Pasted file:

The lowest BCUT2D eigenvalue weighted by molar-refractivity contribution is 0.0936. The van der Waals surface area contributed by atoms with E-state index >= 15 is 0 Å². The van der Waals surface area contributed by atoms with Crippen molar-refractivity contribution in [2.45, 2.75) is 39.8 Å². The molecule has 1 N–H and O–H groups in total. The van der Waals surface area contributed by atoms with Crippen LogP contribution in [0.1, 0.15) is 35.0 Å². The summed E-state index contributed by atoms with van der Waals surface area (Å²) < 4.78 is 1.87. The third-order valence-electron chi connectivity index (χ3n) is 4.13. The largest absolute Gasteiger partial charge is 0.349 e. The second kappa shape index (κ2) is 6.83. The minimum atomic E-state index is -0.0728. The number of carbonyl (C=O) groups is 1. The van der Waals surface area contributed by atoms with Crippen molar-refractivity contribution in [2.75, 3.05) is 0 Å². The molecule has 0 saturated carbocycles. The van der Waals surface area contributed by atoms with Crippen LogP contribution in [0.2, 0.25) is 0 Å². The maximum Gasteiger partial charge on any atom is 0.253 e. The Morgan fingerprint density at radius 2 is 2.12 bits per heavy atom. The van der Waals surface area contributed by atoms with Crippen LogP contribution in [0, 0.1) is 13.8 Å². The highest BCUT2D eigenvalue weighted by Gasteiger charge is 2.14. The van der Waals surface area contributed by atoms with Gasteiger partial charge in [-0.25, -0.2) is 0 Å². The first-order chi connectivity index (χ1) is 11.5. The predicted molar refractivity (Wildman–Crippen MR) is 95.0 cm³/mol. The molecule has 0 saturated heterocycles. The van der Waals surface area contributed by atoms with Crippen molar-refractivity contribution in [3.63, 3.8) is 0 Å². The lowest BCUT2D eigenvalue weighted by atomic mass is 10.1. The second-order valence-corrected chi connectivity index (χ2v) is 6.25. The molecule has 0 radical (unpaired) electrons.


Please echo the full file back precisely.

The lowest BCUT2D eigenvalue weighted by molar-refractivity contribution is 0.0936. The van der Waals surface area contributed by atoms with E-state index >= 15 is 0 Å². The van der Waals surface area contributed by atoms with Crippen molar-refractivity contribution in [2.45, 2.75) is 39.8 Å². The molecule has 1 N–H and O–H groups in total. The van der Waals surface area contributed by atoms with Crippen LogP contribution in [0.1, 0.15) is 35.0 Å². The summed E-state index contributed by atoms with van der Waals surface area (Å²) < 4.78 is 1.87. The third-order valence-electron chi connectivity index (χ3n) is 4.13. The largest absolute Gasteiger partial charge is 0.349 e. The second kappa shape index (κ2) is 6.83. The minimum atomic E-state index is -0.0728. The number of carbonyl (C=O) groups is 1. The van der Waals surface area contributed by atoms with Crippen molar-refractivity contribution in [2.75, 3.05) is 0 Å². The molecule has 0 saturated carbocycles. The van der Waals surface area contributed by atoms with Crippen LogP contribution in [0.2, 0.25) is 0 Å². The maximum Gasteiger partial charge on any atom is 0.253 e. The Morgan fingerprint density at radius 2 is 2.12 bits per heavy atom. The van der Waals surface area contributed by atoms with Crippen LogP contribution in [0, 0.1) is 13.8 Å². The highest BCUT2D eigenvalue weighted by Gasteiger charge is 2.14. The van der Waals surface area contributed by atoms with Gasteiger partial charge in [-0.25, -0.2) is 0 Å². The first-order chi connectivity index (χ1) is 11.5. The predicted molar refractivity (Wildman–Crippen MR) is 95.0 cm³/mol. The molecule has 0 saturated heterocycles. The van der Waals surface area contributed by atoms with Crippen molar-refractivity contribution in [3.63, 3.8) is 0 Å². The lowest BCUT2D eigenvalue weighted by atomic mass is 10.1. The second-order valence-corrected chi connectivity index (χ2v) is 6.25. The molecule has 0 radical (unpaired) electrons.